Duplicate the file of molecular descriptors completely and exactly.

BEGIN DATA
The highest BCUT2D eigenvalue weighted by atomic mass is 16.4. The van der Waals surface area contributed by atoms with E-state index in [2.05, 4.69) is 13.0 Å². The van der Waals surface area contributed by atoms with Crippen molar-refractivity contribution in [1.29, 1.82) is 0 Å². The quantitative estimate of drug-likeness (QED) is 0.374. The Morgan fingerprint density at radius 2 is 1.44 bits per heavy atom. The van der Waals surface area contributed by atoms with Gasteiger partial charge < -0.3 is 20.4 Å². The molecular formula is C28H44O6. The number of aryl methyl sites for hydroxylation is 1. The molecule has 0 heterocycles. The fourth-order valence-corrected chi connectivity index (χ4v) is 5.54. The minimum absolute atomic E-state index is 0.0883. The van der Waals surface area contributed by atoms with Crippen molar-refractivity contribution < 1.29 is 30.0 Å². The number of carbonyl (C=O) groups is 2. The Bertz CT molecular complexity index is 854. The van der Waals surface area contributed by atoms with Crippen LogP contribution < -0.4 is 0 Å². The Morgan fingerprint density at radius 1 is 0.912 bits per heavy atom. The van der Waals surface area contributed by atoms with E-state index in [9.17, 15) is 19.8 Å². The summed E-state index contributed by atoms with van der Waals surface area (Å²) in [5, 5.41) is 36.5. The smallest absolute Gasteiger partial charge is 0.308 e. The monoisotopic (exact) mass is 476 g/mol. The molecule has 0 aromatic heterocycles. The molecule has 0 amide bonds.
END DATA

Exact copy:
The highest BCUT2D eigenvalue weighted by atomic mass is 16.4. The van der Waals surface area contributed by atoms with E-state index in [2.05, 4.69) is 13.0 Å². The van der Waals surface area contributed by atoms with Crippen molar-refractivity contribution in [1.29, 1.82) is 0 Å². The quantitative estimate of drug-likeness (QED) is 0.374. The Morgan fingerprint density at radius 2 is 1.44 bits per heavy atom. The van der Waals surface area contributed by atoms with Gasteiger partial charge < -0.3 is 20.4 Å². The molecular formula is C28H44O6. The number of aryl methyl sites for hydroxylation is 1. The molecule has 0 heterocycles. The fourth-order valence-corrected chi connectivity index (χ4v) is 5.54. The minimum absolute atomic E-state index is 0.0883. The van der Waals surface area contributed by atoms with Crippen molar-refractivity contribution < 1.29 is 30.0 Å². The number of carbonyl (C=O) groups is 2. The Bertz CT molecular complexity index is 854. The van der Waals surface area contributed by atoms with Crippen LogP contribution < -0.4 is 0 Å². The Morgan fingerprint density at radius 1 is 0.912 bits per heavy atom. The van der Waals surface area contributed by atoms with E-state index in [9.17, 15) is 19.8 Å². The summed E-state index contributed by atoms with van der Waals surface area (Å²) in [5, 5.41) is 36.5. The smallest absolute Gasteiger partial charge is 0.308 e. The monoisotopic (exact) mass is 476 g/mol. The molecule has 0 aromatic heterocycles. The molecule has 0 amide bonds.